ו׳ בסיון ה׳תשע״ו (June 12, 2016)

Bava Kamma 12a-b: Loans on Sabbatical

According to the Torah, among other things, the Sabbatical year annulled most private loans (see 15:1-3). Recognizing that lenders were reluctant to offer loans as the Sabbatical year approached – which was, itself forbidden by the Torah (see 15:9-11), Hillel haZaken established a method that would allow the lenders to collect the debts that were owed to them, even after the Sabbatical year. His suggestion was to write a document called a prozbol, which effectively turned the loan over to the courts, which were not constrained by the laws of Shemita, since they do not apply to public debts. Thus, when the Sabbatical year was over, the court would be collecting the debt, rather than the individual. This legal fiction was viewed as a benefit for both the rich – who would now be able to recover their loans – and the poor – who would now be able to borrow money when they needed to. The mechanics of the enactment are subject to some disagreement. According to the Sifre it appears that the law annulling debts during Shemita applies only to the creditor, but not when the loan was turned over to the court. Hillel’s legal document allowed the debt to be taken over by the court without the promissory notes actually changing hands. Another approach is that the law of shemitat kesafim (monetary sabbatical) applies even if the loan is turned over to the court. What the prozbol accomplishes is effectively adding a condition to the loan allowing it to be collected though the medium of tenai she-ba-mamon kayyam – that in money matters any agreed upon condition applies, even if it negates the standard rules as presented by the Torah.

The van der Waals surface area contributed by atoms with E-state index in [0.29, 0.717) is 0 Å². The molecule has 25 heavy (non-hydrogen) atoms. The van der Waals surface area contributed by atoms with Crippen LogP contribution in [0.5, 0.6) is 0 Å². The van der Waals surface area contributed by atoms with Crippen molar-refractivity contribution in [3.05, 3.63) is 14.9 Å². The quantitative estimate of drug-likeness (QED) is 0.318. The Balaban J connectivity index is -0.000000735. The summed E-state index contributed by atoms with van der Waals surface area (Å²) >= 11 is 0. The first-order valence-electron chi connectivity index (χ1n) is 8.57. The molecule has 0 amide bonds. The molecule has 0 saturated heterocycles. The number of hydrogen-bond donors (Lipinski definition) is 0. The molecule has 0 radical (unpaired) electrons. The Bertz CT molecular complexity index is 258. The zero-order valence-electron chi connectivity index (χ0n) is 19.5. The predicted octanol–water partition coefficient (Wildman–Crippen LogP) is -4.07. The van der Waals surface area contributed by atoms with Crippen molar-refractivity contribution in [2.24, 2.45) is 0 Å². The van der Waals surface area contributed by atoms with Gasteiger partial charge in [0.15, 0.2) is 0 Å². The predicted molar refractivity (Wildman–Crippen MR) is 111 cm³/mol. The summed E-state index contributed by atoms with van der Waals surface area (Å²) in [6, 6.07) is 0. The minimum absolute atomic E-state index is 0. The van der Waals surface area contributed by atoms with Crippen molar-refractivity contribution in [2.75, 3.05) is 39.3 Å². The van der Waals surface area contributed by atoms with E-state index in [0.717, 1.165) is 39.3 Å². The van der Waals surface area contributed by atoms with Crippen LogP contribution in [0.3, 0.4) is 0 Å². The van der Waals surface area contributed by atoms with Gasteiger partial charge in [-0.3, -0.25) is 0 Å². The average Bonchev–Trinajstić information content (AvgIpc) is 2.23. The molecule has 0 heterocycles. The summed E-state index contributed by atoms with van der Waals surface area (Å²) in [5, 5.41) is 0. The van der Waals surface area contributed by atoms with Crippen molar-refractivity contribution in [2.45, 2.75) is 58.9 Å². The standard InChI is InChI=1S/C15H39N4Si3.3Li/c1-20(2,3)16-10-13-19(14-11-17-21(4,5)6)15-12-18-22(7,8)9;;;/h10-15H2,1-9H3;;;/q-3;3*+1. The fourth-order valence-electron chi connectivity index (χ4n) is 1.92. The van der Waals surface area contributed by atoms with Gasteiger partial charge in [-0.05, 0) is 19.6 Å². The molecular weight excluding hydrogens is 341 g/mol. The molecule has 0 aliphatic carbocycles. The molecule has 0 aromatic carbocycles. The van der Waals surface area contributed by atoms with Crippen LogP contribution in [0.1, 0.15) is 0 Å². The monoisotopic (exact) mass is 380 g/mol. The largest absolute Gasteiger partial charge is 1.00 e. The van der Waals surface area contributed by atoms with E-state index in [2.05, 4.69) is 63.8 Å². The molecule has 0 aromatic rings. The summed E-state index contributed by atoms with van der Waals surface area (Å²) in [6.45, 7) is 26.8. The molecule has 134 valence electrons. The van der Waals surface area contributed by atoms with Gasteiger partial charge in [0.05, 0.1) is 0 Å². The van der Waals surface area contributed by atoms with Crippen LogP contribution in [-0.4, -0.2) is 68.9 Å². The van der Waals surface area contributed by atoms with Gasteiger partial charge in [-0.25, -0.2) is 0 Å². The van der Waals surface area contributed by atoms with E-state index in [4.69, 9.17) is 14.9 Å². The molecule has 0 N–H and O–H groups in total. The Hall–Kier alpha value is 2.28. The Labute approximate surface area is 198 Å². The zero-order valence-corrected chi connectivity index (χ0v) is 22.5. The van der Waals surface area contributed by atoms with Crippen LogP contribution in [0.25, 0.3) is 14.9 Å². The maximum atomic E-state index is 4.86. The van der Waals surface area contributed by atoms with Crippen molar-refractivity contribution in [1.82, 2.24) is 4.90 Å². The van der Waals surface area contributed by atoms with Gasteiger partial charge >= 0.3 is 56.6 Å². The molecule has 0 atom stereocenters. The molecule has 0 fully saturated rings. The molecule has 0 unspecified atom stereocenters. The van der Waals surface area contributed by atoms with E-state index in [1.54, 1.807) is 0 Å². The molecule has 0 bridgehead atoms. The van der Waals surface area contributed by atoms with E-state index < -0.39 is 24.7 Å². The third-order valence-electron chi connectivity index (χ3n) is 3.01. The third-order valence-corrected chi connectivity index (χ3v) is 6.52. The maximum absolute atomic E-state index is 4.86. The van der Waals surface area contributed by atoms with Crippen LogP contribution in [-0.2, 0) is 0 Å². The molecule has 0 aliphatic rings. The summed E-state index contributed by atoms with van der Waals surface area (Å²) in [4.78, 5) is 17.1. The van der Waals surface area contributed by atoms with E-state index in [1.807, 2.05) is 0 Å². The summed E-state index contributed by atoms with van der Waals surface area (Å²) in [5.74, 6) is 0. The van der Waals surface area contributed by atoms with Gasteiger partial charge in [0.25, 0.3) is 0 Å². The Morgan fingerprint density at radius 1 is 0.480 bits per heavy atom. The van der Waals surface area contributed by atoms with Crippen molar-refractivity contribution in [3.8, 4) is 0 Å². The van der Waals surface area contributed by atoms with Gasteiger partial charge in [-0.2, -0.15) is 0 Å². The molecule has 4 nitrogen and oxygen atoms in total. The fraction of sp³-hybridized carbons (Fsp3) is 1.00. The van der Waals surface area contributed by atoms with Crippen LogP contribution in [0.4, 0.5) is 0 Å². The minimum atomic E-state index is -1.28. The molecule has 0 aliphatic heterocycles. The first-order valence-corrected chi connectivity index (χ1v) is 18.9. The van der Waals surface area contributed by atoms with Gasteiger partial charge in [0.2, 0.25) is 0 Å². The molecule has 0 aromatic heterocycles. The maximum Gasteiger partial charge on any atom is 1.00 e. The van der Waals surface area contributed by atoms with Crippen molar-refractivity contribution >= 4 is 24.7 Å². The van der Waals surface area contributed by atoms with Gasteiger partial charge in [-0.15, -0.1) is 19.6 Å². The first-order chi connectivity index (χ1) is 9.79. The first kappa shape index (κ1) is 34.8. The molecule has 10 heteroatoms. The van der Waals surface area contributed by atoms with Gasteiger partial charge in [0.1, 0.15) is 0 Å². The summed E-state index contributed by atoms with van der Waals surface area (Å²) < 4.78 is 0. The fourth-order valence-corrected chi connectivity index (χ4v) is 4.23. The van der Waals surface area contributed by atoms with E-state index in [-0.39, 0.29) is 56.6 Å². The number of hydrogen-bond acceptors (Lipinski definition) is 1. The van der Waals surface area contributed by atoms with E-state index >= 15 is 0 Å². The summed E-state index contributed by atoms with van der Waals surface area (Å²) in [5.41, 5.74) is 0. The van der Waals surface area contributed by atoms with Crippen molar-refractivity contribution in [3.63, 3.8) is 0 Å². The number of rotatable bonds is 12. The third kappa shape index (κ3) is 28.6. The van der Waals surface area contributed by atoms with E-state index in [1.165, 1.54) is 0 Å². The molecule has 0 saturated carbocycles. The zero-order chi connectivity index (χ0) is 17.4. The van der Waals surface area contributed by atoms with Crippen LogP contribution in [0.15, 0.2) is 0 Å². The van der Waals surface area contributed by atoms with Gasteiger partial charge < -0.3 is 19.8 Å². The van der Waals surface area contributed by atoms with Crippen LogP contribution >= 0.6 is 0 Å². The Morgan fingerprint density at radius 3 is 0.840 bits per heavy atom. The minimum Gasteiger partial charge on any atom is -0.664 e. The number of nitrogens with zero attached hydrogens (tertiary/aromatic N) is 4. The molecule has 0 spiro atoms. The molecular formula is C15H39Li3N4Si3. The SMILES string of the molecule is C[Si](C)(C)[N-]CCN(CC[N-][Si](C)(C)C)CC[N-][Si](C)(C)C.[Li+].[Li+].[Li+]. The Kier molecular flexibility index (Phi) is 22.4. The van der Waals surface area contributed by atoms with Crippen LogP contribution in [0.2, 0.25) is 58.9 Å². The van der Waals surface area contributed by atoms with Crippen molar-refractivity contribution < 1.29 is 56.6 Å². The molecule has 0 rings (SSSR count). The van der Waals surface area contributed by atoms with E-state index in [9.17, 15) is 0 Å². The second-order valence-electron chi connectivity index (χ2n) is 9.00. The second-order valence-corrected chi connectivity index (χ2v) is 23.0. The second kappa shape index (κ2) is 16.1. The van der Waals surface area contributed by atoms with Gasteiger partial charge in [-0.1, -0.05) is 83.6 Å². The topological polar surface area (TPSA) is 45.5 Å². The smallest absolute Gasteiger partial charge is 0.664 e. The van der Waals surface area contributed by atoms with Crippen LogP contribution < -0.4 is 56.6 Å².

Our Gemara quotes a baraita that teaches that a prozbol will only be effective if the borrower owns land that can secure the loan – owning slaves would not be a sufficient guarantee. Rashi explains the need for land as the basis for a prozbol as stemming from the fact that this law only applied to “normal” loans. In order to be considered a “normal” loan, land had to be made available as a guarantee that the loan would be repaid.

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